In Moscow, key Navalny ally Lyubov Sobol, an investigator at his Anti-Corruption Foundation, was arrested at the square soon after the protest began. She was later charged with repeatedly participating in illegal protests.

Sobol live-streamed a message directly coming from the police truck after her arrest, urging Russians: “Don’t be silent! Don’t be afraid.

“I believe of which I am right,” she said as different arrested protesters cheered inside the police truck. “You cannot close your eyes to what can be going on in Russia right right now.”

Nikolai Agilko, 23, one of the protesters in Moscow, said he was inspired by Navalny’s return to Russia on Jan. 17. “He’s like a hero, I think. the item’s very inspiring. He’s brave, so we should all be brave today.”



a blurry photo of a fire: Police walk inside the smoke coming from a burning flare thrown by protesters near Moscow's penal detention center Number 1, known as Matrosskaya Tishina, where opposition leader Alexei Navalny can be being held on Jan. 23, 2021.


© Vasily Maximov/AFP/Getty Images
Police walk inside the smoke coming from a burning flare thrown by protesters near Moscow’s penal detention center Number 1, known as Matrosskaya Tishina, where opposition leader Alexei Navalny can be being held on Jan. 23, 2021.



a group of people in a park covered in snow: Russian special police gather during a protest in support of Russian opposition leader Alexei Navalny in St. Petersburg on Jan. 23, 2021.


© Anatoly Maltsev/EPA-EFE/REX/Shutterstock
Russian special police gather during a protest in support of Russian opposition leader Alexei Navalny in St. Petersburg on Jan. 23, 2021.

“I have a lot of friends who are scared in of which situation, so they’re not here,” he said. “yet I wanted to be brave in addition to come here today.”

Ruslan Ivanov, 79, stood out inside the Moscow crowd amid many young demonstrators. “I wanted to come out to support all of the young people here, to show of which their demands are correct,” he said, referring to the calls for to Discharge Navalny.

Elena, 60, who declined to give her name because the protest was not authorized by authorities, said she arrived in support of Navalny, yet also because she was unhappy at “how people in of which country live.”

“I have all 5 grandchildren, in addition to I want them to live in a different country — a free country,” she said.

Navalny accuses Putin of ordering the nerve agent attack of which left him in a coma in addition to under medical care for months in Berlin. The Kremlin denies any links to the poisoning, yet the item has refused to open a criminal investigation.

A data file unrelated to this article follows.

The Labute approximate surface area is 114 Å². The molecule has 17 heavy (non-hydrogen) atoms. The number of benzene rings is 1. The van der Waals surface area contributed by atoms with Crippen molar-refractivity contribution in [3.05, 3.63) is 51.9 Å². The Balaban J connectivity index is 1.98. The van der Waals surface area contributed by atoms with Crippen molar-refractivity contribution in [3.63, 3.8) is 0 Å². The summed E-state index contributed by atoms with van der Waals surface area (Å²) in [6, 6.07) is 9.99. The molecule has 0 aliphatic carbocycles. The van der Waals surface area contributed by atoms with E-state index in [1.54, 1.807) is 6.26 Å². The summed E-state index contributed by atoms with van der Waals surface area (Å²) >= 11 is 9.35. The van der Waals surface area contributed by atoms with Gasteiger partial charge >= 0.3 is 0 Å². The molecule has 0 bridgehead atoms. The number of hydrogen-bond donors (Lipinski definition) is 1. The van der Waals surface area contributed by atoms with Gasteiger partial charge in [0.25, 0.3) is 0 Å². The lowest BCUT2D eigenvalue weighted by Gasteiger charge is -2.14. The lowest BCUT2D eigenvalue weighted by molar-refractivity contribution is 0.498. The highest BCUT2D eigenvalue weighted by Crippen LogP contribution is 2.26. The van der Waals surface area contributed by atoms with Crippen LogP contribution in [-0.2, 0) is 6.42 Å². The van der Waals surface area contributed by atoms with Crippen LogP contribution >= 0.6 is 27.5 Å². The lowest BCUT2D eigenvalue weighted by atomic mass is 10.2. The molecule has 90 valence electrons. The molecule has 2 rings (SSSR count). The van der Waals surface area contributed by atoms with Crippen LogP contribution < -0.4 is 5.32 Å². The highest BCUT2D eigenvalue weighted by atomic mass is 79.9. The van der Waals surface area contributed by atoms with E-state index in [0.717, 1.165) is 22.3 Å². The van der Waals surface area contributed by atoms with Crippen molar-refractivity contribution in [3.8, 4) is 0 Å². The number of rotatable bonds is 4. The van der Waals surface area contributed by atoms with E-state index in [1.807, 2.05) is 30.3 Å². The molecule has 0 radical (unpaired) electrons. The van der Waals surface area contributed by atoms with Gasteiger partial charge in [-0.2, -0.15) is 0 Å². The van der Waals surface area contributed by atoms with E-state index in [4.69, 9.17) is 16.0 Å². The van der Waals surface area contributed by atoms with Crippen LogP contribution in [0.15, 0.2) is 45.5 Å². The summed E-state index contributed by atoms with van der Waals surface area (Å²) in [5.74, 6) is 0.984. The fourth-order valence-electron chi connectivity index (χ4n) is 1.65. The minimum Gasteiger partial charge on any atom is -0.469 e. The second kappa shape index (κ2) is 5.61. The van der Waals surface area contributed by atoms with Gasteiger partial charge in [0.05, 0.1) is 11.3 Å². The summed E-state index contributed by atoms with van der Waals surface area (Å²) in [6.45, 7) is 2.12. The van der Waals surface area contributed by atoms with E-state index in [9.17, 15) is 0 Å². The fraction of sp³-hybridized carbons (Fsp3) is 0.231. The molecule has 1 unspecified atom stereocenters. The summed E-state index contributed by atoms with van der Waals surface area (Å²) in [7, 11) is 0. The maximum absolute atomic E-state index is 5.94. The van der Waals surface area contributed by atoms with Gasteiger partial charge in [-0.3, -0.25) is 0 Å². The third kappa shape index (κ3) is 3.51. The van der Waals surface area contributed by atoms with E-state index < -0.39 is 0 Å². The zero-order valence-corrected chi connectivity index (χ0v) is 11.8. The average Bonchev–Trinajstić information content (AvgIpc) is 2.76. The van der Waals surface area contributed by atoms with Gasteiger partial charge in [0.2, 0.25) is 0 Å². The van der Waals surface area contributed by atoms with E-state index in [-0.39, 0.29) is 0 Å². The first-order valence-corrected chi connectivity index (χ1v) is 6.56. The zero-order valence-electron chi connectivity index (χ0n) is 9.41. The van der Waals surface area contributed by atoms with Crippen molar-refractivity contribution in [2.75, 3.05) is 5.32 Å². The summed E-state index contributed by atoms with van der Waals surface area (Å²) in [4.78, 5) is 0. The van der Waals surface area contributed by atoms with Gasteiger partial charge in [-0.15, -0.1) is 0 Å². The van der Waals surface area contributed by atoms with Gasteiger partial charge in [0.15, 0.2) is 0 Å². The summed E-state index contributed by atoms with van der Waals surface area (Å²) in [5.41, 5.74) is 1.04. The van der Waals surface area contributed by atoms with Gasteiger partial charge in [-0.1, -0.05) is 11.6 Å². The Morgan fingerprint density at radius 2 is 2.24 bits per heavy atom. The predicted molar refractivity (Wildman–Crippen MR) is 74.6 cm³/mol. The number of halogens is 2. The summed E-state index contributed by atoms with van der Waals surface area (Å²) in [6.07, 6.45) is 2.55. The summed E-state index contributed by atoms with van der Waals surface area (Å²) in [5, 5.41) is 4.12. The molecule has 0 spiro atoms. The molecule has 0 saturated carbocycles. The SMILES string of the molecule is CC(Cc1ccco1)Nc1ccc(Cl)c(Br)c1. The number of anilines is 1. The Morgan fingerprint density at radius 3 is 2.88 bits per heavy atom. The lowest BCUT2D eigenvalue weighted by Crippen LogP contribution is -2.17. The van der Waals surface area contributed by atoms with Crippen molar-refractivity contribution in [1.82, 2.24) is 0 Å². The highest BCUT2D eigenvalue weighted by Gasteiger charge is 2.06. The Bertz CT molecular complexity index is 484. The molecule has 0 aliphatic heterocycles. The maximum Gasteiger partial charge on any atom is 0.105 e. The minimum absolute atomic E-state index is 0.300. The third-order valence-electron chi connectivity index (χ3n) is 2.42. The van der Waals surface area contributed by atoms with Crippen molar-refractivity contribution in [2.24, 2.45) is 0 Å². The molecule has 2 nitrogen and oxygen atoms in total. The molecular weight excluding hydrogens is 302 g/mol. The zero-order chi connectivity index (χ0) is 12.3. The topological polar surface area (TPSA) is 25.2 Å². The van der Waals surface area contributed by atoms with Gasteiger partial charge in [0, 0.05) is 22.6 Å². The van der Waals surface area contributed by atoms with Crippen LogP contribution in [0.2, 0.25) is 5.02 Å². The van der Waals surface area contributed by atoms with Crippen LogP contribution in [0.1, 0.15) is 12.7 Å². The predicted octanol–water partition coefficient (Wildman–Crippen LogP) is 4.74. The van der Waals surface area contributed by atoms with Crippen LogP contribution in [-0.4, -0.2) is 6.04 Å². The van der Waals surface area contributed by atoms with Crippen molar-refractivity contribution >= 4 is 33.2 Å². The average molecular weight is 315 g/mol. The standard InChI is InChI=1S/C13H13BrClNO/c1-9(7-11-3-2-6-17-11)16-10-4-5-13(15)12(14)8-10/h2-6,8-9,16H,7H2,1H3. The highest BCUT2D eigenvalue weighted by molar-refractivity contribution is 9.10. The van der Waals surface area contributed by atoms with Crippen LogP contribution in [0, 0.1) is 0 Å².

In Khabarovsk — about 3,800 miles east of Moscow — riot police wrestled protesters to the ground in addition to dragged them to waiting police trucks, according to videos posted online coming from the city.

[Even in jail, Russia’s Navalny knows how to enrage his rival Putin. of which time the item’s which has a viral video.]

well-liked Russian video blogger Yury Dud, whose YouTube channel has more than 8.6 million subscribers, participated inside the Vladivostok protest in support of Navalny. Another well-liked blogger, Ilya Varlamov, was detained in Moscow. Journalists coming from independent media outlets Mediazona in addition to Meduza were arrested in St. Petersburg.

Many coordinators of Navalny’s regional headquarters were detained in different Russian cities, according to the director of Navalny’s Anti-Corruption Foundation, Ivan Zhdanov.



a group of people standing in front of a building: Riot police block an area during a rally in support of jailed opposition leader Alexei Navalny inside the Far East city of Vladivostok, Russia, on Jan. 23, 2021.


© Pavel Korolyov/AFP/Getty Images
Riot police block an area during a rally in support of jailed opposition leader Alexei Navalny inside the Far East city of Vladivostok, Russia, on Jan. 23, 2021.



a group of people walking inside the snow: Police stand guard during a rally in support of jailed Russian opposition leader Alexei Navalny in Yakutsk, Russia, on Jan. 23, 2021.


© Ksenia Korshun/Reuters
Police stand guard during a rally in support of jailed Russian opposition leader Alexei Navalny in Yakutsk, Russia, on Jan. 23, 2021.

Zhdanov made the comments on a live YouTube broadcast on Saturday with more than 0,000 viewers.

A court ordered Navalny jailed on Monday over allegations of which he violated the terms of a suspended sentence in a fraud case, a case of which the European Court of Human Rights has declared was political. Facing two different criminal cases in a justice system notorious for politicizing cases, he could face years in jail.

Navalny says the cases against him are political.

“Russian authorities arresting peaceful protesters, journalists — appears to be concerted campaign to suppress free speech, peaceful assembly,” said Rebecca Ross, spokeswoman for the U.S. Embassy in Moscow. “of which continues years of Russia tightening restrictions, repressive actions against civil society, independent media, political opposition.”

Russian authorities said Friday of which the embassy posted information on the website on the planned location of the protests. Russian Foreign Ministry spokeswoman Maria Zakharova said U.S. Embassy officials might be summoned to address the Russian complaints.